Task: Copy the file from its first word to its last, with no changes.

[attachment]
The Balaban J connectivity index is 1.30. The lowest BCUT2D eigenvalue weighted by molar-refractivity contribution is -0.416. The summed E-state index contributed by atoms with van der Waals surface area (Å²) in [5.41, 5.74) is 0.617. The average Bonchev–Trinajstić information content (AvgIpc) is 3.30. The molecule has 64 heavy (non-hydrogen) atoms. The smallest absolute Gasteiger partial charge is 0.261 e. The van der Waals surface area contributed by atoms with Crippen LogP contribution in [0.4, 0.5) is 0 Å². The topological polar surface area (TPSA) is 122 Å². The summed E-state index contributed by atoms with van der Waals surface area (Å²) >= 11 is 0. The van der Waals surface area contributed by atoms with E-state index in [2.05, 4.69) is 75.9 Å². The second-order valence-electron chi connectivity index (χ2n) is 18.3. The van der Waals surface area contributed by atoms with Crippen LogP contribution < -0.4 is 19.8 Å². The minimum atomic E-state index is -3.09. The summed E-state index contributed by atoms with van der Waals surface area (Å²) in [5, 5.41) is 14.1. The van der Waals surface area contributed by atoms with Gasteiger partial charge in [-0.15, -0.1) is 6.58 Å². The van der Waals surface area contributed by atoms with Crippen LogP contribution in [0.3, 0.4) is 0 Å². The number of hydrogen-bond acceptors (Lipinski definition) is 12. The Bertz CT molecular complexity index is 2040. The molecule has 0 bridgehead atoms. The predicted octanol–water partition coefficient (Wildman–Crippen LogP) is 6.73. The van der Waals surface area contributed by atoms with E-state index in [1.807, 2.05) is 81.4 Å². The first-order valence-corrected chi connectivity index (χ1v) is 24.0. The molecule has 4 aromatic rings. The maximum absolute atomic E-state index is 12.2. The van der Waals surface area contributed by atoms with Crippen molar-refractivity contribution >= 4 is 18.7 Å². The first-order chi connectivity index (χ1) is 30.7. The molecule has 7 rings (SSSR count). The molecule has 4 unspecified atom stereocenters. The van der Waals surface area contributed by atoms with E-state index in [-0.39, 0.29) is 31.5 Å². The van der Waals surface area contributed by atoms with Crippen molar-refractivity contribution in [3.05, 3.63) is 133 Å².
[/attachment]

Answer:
The Balaban J connectivity index is 1.30. The lowest BCUT2D eigenvalue weighted by molar-refractivity contribution is -0.416. The summed E-state index contributed by atoms with van der Waals surface area (Å²) in [5.41, 5.74) is 0.617. The average Bonchev–Trinajstić information content (AvgIpc) is 3.30. The molecule has 64 heavy (non-hydrogen) atoms. The smallest absolute Gasteiger partial charge is 0.261 e. The van der Waals surface area contributed by atoms with Crippen LogP contribution in [0.4, 0.5) is 0 Å². The topological polar surface area (TPSA) is 122 Å². The summed E-state index contributed by atoms with van der Waals surface area (Å²) >= 11 is 0. The van der Waals surface area contributed by atoms with E-state index in [2.05, 4.69) is 75.9 Å². The second-order valence-electron chi connectivity index (χ2n) is 18.3. The van der Waals surface area contributed by atoms with Crippen LogP contribution < -0.4 is 19.8 Å². The minimum atomic E-state index is -3.09. The summed E-state index contributed by atoms with van der Waals surface area (Å²) in [5, 5.41) is 14.1. The van der Waals surface area contributed by atoms with Gasteiger partial charge in [-0.15, -0.1) is 6.58 Å². The van der Waals surface area contributed by atoms with Crippen LogP contribution in [0.3, 0.4) is 0 Å². The number of hydrogen-bond acceptors (Lipinski definition) is 12. The Bertz CT molecular complexity index is 2040. The molecule has 0 bridgehead atoms. The predicted octanol–water partition coefficient (Wildman–Crippen LogP) is 6.73. The van der Waals surface area contributed by atoms with E-state index in [1.807, 2.05) is 81.4 Å². The first-order valence-corrected chi connectivity index (χ1v) is 24.0. The molecule has 4 aromatic rings. The maximum absolute atomic E-state index is 12.2. The van der Waals surface area contributed by atoms with Crippen molar-refractivity contribution >= 4 is 18.7 Å². The first-order chi connectivity index (χ1) is 30.7. The molecule has 7 rings (SSSR count). The molecule has 4 unspecified atom stereocenters. The van der Waals surface area contributed by atoms with E-state index in [-0.39, 0.29) is 31.5 Å². The van der Waals surface area contributed by atoms with Crippen molar-refractivity contribution in [3.05, 3.63) is 133 Å².